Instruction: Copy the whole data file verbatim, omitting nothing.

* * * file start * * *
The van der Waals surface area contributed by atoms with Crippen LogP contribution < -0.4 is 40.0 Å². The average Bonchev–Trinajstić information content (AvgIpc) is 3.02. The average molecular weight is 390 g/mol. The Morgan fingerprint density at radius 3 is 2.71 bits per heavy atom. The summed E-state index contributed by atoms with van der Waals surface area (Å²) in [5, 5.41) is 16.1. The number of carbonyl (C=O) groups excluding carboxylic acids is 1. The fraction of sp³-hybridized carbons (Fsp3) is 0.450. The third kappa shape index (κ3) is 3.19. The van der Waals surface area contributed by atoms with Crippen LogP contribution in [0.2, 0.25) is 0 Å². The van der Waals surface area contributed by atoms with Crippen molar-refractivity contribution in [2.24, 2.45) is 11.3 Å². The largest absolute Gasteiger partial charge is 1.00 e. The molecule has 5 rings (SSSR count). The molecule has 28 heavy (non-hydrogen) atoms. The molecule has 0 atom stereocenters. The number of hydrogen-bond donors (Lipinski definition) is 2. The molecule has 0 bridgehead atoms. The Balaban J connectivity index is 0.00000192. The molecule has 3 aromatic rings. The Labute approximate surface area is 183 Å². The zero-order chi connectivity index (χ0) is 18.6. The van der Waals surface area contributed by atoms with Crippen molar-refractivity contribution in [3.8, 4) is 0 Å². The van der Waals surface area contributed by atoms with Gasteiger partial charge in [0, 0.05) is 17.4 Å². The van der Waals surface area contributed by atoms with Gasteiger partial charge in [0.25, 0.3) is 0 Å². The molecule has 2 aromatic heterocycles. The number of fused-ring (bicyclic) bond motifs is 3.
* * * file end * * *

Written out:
The van der Waals surface area contributed by atoms with Crippen LogP contribution < -0.4 is 40.0 Å². The average Bonchev–Trinajstić information content (AvgIpc) is 3.02. The average molecular weight is 390 g/mol. The Morgan fingerprint density at radius 3 is 2.71 bits per heavy atom. The summed E-state index contributed by atoms with van der Waals surface area (Å²) in [5, 5.41) is 16.1. The number of carbonyl (C=O) groups excluding carboxylic acids is 1. The fraction of sp³-hybridized carbons (Fsp3) is 0.450. The third kappa shape index (κ3) is 3.19. The van der Waals surface area contributed by atoms with Crippen LogP contribution in [0.2, 0.25) is 0 Å². The van der Waals surface area contributed by atoms with Crippen molar-refractivity contribution in [2.24, 2.45) is 11.3 Å². The largest absolute Gasteiger partial charge is 1.00 e. The molecule has 5 rings (SSSR count). The molecule has 28 heavy (non-hydrogen) atoms. The molecule has 0 atom stereocenters. The number of hydrogen-bond donors (Lipinski definition) is 2. The molecule has 0 bridgehead atoms. The Balaban J connectivity index is 0.00000192. The molecule has 3 aromatic rings. The Labute approximate surface area is 183 Å². The zero-order chi connectivity index (χ0) is 18.6. The van der Waals surface area contributed by atoms with Crippen molar-refractivity contribution in [3.8, 4) is 0 Å². The van der Waals surface area contributed by atoms with Gasteiger partial charge in [0, 0.05) is 17.4 Å². The van der Waals surface area contributed by atoms with Gasteiger partial charge in [0.25, 0.3) is 0 Å². The molecule has 2 aromatic heterocycles. The number of fused-ring (bicyclic) bond motifs is 3.